European Journal of Pediatrics

, Volume 131, Issue 4, pp 263–270

Association between HLA-A1, B8 in children with extrinsic asthma and IgA deficiency

Authors

  • Poul Aabel Østergaard
    • The Department of Pediatrics and the Blood BankAalborg Hospital North
  • Jan Eriksen
    • The Department of Pediatrics and the Blood BankAalborg Hospital North
Article

DOI: 10.1007/BF00444347

Cite this article as:
Østergaard, P.A. & Eriksen, J. Eur J Pediatr (1979) 131: 263. doi:10.1007/BF00444347

Abstract

The tissue types, immunoglobulin levels, and the presence of circulating autoantibodies were investigated in 57 children. Fifteen of these children suffered from bronchial asthma and, in addition, had no or very little IgA in their serum and saliva (Group 1 patients). Another fifteen children with asthma but normal immunoglobulin levels in serum and saliva (Group 2 patients), seven patients with selective IgA deficiency but without allergic diseases (Group 3 patients), and twenty healthy children served as controls. Sixty per cent of the Group 1 patients had the phenotype HLA-A1, B8, whereas this tissue type was found only in 27, 14 and 15 per cent, respectively, of the Group 2 and Group 3 patients and the healthy children. Furthermore, high IgM- and IgE levels were observed in most Group 1 patients, and in five of these patients (33 per cent) autoantibodies were present in the serum. In addition, eczema and glomerulonephritis occurred rather frequently in this group of patients. Conversely, normal immunoglobulin levels and absence of circulating autoantibodies were found in the remaining three groups of children. The results emphasize the heterogeneity of the IgA deficiency syndrome, and the question is raised as to whether the tissue type HLA-A1, B8 observed in most Group 1 patients reflects the abnormal immune reactivity of these patients.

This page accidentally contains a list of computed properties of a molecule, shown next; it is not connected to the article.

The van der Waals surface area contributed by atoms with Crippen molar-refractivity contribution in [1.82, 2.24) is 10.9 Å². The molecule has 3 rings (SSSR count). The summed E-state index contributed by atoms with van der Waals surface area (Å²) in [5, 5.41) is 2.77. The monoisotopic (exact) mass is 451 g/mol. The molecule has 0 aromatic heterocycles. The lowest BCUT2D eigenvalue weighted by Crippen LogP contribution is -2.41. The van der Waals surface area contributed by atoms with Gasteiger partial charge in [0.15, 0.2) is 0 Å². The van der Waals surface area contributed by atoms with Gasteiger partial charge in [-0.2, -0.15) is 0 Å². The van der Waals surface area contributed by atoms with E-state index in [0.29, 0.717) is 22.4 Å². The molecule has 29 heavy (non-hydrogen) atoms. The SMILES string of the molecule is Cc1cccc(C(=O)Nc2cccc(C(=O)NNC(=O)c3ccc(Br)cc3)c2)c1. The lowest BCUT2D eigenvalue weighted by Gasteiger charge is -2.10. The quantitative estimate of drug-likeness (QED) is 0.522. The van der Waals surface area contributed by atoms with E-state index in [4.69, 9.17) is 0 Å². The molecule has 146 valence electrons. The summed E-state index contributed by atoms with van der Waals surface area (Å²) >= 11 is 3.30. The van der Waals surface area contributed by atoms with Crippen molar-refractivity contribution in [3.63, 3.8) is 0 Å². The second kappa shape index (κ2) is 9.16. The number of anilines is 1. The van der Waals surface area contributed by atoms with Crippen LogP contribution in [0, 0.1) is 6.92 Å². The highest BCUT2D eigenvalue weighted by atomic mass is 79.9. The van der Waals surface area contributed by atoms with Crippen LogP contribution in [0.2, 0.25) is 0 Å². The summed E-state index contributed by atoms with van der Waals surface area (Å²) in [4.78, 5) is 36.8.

Key words

HLA-A1, B8 tissue typeCirculating autoantibodiesIgA deficiencyAsthmatic children
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Copyright information

© Springer-Verlag 1979